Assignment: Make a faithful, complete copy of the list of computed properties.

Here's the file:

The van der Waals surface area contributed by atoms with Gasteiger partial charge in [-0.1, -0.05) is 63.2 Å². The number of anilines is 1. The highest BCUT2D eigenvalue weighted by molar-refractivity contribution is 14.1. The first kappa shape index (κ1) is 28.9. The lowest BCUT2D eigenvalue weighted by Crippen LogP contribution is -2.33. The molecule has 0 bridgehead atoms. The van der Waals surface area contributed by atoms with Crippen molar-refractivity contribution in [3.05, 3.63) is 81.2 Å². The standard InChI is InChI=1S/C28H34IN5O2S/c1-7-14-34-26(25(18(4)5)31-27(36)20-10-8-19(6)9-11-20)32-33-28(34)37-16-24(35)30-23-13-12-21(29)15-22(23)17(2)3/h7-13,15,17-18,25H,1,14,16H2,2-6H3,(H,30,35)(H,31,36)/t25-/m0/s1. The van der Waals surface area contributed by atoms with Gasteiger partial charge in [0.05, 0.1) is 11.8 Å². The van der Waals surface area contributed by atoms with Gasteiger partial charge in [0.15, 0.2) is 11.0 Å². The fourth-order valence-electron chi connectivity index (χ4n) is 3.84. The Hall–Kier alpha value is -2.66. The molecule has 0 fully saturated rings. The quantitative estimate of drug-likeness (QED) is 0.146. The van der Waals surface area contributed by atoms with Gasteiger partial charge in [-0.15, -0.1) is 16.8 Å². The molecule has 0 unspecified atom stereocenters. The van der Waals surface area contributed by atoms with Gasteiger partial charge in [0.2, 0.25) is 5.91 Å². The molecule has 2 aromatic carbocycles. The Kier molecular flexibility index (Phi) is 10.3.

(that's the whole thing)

The van der Waals surface area contributed by atoms with Gasteiger partial charge in [-0.1, -0.05) is 63.2 Å². The number of anilines is 1. The highest BCUT2D eigenvalue weighted by molar-refractivity contribution is 14.1. The first kappa shape index (κ1) is 28.9. The lowest BCUT2D eigenvalue weighted by Crippen LogP contribution is -2.33. The molecule has 0 bridgehead atoms. The van der Waals surface area contributed by atoms with Crippen molar-refractivity contribution in [3.05, 3.63) is 81.2 Å². The standard InChI is InChI=1S/C28H34IN5O2S/c1-7-14-34-26(25(18(4)5)31-27(36)20-10-8-19(6)9-11-20)32-33-28(34)37-16-24(35)30-23-13-12-21(29)15-22(23)17(2)3/h7-13,15,17-18,25H,1,14,16H2,2-6H3,(H,30,35)(H,31,36)/t25-/m0/s1. The van der Waals surface area contributed by atoms with Gasteiger partial charge in [0.05, 0.1) is 11.8 Å². The van der Waals surface area contributed by atoms with Gasteiger partial charge in [0.15, 0.2) is 11.0 Å². The fourth-order valence-electron chi connectivity index (χ4n) is 3.84. The Hall–Kier alpha value is -2.66. The molecule has 0 fully saturated rings. The quantitative estimate of drug-likeness (QED) is 0.146. The van der Waals surface area contributed by atoms with Gasteiger partial charge in [-0.15, -0.1) is 16.8 Å². The molecule has 0 unspecified atom stereocenters. The van der Waals surface area contributed by atoms with Gasteiger partial charge in [0.2, 0.25) is 5.91 Å². The molecule has 2 aromatic carbocycles. The Kier molecular flexibility index (Phi) is 10.3.